A small coalition of local artists who are more likely to work in pixels than paint is planning one of the state’s first juried exhibitions of digital art. “Digitally Charged Entities,” organized by the Digital Art Society of Hawaii (DASH), is seeking submissions that will “challenge viewers to question the current status quo” of digital creations and provoke dialogue about the differences and similarities between new and traditional media.
“DASH believes that digital technology has irrevocably changed art-making practices and opened opportunities for research and experimentation in the art disciplines,” said artist and exhibition coordinator Diana Jeon.
The jurors for “”Digitally Charged Entities” are:
- Peter Chamberlain, MFA, Professor of Art, University of Hawai`i-Manoa
- Victoria Gail-White, BFA, Textile/Paper Artist and Art Reviewer, Honolulu Advertiser
- Sarah E. Bremser McCormick, MA (Art History), Professor of Art and Art History, Kapi`olani Community College
DASH is now seeking submissions statewide. Artists must be Hawaii residents and at least 18 years old. Their work whether two-dimensional or sculptures must be new (created within the last two years) and can incorporate traditional art elements provided the primary component of the work was digitally-created. “Digital reproductions of work created in traditional media will not be considered,” Jeon noted.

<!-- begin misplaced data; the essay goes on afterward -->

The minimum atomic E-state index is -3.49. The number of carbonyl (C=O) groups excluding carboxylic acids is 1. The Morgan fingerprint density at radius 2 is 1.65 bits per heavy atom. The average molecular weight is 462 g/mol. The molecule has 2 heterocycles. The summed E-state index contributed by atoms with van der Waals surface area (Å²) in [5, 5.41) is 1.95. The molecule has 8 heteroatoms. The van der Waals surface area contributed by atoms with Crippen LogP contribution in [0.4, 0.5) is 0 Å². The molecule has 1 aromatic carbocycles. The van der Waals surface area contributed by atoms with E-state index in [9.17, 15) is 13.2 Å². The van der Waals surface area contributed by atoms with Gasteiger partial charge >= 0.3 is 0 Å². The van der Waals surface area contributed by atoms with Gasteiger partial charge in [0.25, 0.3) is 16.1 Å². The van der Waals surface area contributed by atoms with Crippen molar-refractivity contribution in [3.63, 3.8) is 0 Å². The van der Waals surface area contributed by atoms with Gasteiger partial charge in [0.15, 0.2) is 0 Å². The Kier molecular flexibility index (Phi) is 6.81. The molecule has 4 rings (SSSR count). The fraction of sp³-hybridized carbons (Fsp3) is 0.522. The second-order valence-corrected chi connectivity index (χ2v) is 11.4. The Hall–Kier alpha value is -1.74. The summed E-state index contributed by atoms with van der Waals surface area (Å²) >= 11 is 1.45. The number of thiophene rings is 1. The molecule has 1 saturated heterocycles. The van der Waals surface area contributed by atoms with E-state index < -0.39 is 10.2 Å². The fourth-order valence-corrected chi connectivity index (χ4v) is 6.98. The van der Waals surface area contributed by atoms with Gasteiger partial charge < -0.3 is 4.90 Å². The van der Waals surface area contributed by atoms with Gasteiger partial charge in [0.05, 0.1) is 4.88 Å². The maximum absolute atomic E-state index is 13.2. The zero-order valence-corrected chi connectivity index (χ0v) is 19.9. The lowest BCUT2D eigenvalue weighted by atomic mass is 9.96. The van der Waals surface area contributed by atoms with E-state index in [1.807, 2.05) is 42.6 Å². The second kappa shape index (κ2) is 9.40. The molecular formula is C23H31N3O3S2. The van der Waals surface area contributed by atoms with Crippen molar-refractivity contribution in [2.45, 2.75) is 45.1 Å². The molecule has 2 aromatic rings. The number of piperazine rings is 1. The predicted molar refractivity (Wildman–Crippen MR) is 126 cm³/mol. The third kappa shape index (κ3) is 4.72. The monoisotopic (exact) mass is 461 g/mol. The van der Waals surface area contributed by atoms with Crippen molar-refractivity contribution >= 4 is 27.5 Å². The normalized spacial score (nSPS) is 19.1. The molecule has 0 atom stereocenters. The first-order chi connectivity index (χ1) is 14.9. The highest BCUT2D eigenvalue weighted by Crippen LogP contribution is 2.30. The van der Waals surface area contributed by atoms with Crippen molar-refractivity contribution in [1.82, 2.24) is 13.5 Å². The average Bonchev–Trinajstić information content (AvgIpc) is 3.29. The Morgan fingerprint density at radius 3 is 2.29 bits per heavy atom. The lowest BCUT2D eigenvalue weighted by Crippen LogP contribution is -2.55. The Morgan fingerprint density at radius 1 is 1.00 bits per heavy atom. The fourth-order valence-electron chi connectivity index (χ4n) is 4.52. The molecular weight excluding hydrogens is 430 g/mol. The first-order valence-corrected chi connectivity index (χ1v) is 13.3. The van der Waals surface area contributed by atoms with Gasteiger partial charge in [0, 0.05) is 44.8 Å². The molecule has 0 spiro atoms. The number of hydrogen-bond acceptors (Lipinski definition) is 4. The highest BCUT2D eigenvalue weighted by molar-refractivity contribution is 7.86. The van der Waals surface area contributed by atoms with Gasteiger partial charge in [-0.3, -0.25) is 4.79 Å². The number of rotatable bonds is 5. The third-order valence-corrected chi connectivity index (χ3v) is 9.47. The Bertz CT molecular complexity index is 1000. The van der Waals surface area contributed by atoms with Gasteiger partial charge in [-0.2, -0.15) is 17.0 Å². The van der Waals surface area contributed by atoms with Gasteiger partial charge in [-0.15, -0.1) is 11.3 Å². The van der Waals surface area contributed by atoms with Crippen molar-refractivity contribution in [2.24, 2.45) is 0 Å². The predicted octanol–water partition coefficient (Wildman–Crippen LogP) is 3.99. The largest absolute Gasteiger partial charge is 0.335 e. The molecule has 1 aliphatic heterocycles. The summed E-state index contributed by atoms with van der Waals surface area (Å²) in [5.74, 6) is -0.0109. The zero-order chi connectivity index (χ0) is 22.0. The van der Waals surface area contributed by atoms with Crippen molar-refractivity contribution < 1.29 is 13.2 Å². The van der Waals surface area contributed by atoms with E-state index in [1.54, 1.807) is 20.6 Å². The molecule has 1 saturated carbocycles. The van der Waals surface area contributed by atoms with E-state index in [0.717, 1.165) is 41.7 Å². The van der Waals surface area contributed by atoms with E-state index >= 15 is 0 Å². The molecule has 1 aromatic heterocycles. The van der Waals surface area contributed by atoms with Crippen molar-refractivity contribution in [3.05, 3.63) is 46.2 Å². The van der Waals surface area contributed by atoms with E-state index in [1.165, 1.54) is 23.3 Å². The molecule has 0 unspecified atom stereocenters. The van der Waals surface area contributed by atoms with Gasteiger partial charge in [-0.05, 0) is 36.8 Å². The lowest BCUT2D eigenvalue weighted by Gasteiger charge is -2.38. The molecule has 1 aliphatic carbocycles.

Details are provided in the official Call for Entries, available online or at the at the Honolulu Academy of Arts Linekona School location. For more information, contact Jeon at (808) 947-7076 or assistant coordinator Bobby Crockett at (808) 488-2842.
The exhibition is scheduled to run through the month of May at the new One North King Art Center previously the headquarters for Honolulu Mayor Jeremy Harris’ aborted campaign for governor. The center opened in October, and plans call for a performance hall and bar.
Founded in 1988, DASH is a non-profit organization dedicated to the development of digital fine art and creating greater public awareness of digital fine art through collaboration, education, and exhibition. Its current president is Arthur Nelander, a formally-trained painter, sculptor and printmaker who expanded his repertoire to digital painting over a decade ago.